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This article participates on the following special index pages:

  • New Constitution-making process - Index of articles


  • Institutional reforms - Human Rights Bulletin Number 49
    Zimbabwe Human Rights NGO Forum
    April 01, 2010

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    Zimbabwe has a history of political violence and impunity (freedom from punishment) for which the state has been responsible. This culture of violence can be traced back to the Gukurahundi era during which numerous lives were lost in the violence that affected the Midlands and

    Matebeleland provinces. Since then violence, intimidation and destruction of property have characterized Zimbabwe's politics. Human rights abuses have been encouraged and conducted mainly by state agents that include the Central Intelligence Organization (CIO), the Zimbabwe Republic Police (ZRP), the Zimbabwe Prison Service (ZPS) and the Zimbabwe National Army (ZNA). State institutions have primarily been directly and indirectly responsible for the murders, disappearances, torture, beatings, selective distribution of food aid and other humiliating and shameful treatment of citizens. According to the Constitution of Zimbabwe, employees of the state are supposed to be unbiased, independent and apolitical (i.e., they should not be political party activists) but almost all national institutions have become politicized. The duty of any security institution is to protect its citizens and ensure peace and national security.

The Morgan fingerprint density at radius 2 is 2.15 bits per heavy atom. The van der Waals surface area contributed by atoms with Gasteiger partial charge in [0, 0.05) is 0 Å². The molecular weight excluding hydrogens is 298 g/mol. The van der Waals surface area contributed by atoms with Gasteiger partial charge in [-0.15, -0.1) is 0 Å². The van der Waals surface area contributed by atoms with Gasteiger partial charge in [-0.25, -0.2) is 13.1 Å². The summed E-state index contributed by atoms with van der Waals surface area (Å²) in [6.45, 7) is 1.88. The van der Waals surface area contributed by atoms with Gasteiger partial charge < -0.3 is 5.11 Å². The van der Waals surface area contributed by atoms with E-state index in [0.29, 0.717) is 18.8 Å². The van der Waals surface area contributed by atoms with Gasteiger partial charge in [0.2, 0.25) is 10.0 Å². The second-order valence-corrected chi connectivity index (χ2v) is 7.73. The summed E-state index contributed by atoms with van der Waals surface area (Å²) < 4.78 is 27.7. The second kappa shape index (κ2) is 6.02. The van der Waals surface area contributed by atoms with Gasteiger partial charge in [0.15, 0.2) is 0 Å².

In Zimbabwe, instead, the security sector is now perceived as perpetrators of violence. Before the formation of the Government of National Unity (GNU), the then government used the state system to advance its political agenda. During the 2008 elections for example, the Joint Operations Command (JOC) was responsible for policy making in most state functions. JOC is made up of the heads of the intelligence organization, the military and the police. Former members of the military currently head most government departments and parastatals. Alexander and Tendi note that since 2000,

    "Zimbabwe's state has been described as increasingly 'militarized' with military men being appointed in key positions throughout the state, and an expanding range of decisions and actions being taken by the military, from political strategy to the formulation and implementation of agrarian and economic
    2 policy"

    The members of the security forces have committed and continue to commit human rights violations. The security sector was used by the then ruling party to instill fear in the electorate through widespread acts of politically motivated violence that were conducted with impunity. The failure to hold the members of the security sector responsible for their actions has damaged public trust in state institutions.

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